Title: Remediation/restoration of degraded soil I: Impact on soil chemical properties Authors
Submitted to: Agronomy Journal
Publication Type: Peer Reviewed Journal
Publication Acceptance Date: October 31, 2013
Publication Date: December 13, 2013
Repository URL: http://handle.nal.usda.gov/10113/59381
Citation: Mikha, M.M., Benjamin, J.G., Stahlman, P.W., Geier, P.W. 2013. Remediation/restoration of degraded soil I: Impact on soil chemical properties. Agronomy Journal. 106:252-260. Interpretive Summary: In the central Great Plain Region, it is critical to characterize the nutrient dynamics of eroded land as affected by tillage and manure addition. Six years of data, 2006 to 2011, were collected from the eroded site located at the Agricultural Research Center, near Hays, KS. The eroded study site exhibits low soil nutrient content and high alkalinity. This was due to top soil losses, particularly by wind erosion. The addition of high dosage of manure, double the crop nitrogen requirement, reduces soil alkalinity by 21% compared with the same amount of commercial fertilizer at the surface 6 inches. Soil extractable phosphorus (P) with a high dosage of manure was increased by 28 ppm than the low dosage of manure, equivalent to crop N requirement. In general, six years of annual manure addition as N source improved soil nutrient dynamics in this eroded site compared with commercial fertilizer.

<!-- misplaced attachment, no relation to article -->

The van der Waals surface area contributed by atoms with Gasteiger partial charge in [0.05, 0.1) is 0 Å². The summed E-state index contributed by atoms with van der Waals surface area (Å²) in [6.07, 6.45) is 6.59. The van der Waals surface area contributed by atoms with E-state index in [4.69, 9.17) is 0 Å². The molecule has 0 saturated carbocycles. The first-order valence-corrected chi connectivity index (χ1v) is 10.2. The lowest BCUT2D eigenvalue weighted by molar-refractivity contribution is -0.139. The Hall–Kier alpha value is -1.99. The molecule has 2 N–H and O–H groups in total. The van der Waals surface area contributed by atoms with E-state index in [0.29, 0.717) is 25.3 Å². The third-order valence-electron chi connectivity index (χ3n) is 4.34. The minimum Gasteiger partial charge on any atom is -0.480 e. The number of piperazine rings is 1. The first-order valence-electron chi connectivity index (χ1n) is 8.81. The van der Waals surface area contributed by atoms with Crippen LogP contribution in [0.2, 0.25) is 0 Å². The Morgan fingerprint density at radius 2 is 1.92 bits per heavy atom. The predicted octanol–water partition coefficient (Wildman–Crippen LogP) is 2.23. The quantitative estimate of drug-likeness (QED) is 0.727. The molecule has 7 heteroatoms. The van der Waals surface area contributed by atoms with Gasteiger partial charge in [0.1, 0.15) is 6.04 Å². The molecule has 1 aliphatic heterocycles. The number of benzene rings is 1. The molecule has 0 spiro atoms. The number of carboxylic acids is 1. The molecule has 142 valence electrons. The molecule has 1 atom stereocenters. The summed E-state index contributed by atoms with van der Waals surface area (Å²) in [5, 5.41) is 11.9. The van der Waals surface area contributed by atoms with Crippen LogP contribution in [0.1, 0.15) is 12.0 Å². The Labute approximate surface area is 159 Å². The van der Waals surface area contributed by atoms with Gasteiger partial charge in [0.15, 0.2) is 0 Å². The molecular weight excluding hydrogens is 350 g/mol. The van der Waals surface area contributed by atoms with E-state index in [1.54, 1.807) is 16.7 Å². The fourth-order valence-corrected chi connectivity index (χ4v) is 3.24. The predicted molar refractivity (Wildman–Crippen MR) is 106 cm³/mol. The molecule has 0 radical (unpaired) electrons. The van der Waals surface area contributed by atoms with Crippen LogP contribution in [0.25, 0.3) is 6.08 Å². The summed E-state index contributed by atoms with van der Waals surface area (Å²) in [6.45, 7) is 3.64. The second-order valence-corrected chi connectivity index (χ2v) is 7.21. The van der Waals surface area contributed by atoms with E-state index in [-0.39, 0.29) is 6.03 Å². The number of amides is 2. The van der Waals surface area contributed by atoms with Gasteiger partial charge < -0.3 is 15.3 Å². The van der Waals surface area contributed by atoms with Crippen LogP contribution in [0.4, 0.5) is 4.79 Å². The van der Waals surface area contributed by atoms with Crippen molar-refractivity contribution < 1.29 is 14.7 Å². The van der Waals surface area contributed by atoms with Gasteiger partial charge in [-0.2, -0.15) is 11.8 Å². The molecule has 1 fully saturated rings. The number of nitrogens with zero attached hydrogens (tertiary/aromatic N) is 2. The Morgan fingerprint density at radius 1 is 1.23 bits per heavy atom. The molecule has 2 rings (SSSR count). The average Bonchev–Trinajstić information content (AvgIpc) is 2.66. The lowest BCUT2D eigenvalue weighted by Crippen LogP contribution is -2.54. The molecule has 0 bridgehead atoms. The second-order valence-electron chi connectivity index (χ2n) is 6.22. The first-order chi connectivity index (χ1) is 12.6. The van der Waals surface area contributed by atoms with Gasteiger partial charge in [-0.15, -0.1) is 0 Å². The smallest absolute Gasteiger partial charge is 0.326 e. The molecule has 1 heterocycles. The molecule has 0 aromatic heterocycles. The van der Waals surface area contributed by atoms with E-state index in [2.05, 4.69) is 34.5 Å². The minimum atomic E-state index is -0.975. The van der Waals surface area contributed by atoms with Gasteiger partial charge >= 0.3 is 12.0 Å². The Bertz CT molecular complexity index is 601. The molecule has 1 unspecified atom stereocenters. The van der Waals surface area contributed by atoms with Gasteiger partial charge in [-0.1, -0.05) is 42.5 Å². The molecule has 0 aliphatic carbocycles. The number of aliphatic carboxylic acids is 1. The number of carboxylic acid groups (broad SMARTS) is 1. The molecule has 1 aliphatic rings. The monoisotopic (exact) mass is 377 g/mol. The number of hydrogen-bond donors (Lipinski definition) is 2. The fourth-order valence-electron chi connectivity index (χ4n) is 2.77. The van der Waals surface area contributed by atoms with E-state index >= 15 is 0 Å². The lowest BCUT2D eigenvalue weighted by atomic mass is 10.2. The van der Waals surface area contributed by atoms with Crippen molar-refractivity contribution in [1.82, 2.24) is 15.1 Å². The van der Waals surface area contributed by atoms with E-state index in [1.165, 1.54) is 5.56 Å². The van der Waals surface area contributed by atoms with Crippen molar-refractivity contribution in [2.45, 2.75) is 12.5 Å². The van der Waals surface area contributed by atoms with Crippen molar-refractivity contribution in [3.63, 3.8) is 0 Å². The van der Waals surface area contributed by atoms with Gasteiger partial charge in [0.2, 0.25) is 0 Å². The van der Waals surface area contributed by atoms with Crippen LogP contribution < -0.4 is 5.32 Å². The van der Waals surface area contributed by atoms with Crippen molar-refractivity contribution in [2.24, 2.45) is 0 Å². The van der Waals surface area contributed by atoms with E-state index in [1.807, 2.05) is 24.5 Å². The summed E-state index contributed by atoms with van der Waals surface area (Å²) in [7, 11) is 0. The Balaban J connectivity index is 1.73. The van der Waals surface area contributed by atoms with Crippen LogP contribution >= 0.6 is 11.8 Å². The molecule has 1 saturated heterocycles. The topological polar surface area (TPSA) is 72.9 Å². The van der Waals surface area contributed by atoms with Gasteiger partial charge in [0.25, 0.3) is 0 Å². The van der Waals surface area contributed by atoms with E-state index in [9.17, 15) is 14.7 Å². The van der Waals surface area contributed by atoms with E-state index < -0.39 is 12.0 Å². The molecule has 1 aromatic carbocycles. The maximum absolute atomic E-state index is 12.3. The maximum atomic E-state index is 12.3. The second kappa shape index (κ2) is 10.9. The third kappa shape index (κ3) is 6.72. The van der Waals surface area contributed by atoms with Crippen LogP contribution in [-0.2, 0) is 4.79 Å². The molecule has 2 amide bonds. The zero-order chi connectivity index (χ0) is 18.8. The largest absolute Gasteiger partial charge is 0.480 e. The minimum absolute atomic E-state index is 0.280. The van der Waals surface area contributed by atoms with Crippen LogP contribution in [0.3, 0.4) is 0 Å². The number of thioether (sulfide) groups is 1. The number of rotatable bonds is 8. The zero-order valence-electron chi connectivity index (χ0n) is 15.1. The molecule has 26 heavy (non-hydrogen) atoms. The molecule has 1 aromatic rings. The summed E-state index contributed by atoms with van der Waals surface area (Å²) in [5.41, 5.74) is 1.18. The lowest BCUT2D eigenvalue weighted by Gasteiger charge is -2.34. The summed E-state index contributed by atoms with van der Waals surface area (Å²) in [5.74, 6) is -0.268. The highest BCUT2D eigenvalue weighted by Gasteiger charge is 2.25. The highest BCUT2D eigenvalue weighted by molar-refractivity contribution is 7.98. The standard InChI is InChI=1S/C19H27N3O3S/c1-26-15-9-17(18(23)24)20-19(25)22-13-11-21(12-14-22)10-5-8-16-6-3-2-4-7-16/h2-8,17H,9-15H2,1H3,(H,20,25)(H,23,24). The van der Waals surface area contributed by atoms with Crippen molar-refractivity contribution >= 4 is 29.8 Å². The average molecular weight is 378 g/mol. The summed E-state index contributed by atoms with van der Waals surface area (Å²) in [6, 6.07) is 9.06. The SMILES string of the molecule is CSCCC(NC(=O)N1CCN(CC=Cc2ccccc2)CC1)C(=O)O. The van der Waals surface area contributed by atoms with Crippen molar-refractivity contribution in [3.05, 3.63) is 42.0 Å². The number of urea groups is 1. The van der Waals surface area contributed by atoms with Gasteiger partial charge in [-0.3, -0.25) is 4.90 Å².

Technical Abstract: Characterizations of nutrient dynamics influenced by different management in eroded sites in the central Great Plains Region are critical. The objectives of this study were to evaluate the impact of tillage practices and N treatments on changes in soil nutrient constituents. The eroded site was located at the Kansas State University Agricultural Research Center near Hays, KS. Soil type was an Armo silt loam (fine-loamy, mixed, mesic, Entic Haplustolls). Treatments were two tillage practices, no-tillage (NT) and conventional tillage (CT); two nitrogen (N) sources, beef manure (M) and urea as commercial fertilizer (F) at low (L) and high (H) N rates. The control (C) treatment, with no N added, was included under both tillage practices. Soil samples were taken annually in the spring at 0- to 15-cm and 15- to 30-cm depths. The treatments were arranged as a randomized complete block design with four replicates. Soil chemical properties were influenced by treatment combinations of N source and rate and sampling depths, but not by tillage. Soil acidity (pH) was reduced in 2011 compared with 2006. Relative to control, more reduction in soil pH was observed with MH (21%) compared with FH treatment. Soil EC with MH and FH was approximately 2.2 times greater than ML and FL. Soil Olsen (NaHCO3) extractable phosphorus (P) with MH substantially increased, 45.9 mg kg-1, compared with ML, 18.3 mg kg-1, at the surface 0- to 15-cm. In general, the use of M as nitrogen source improved soil nutrient dynamics in this eroded site compared with F.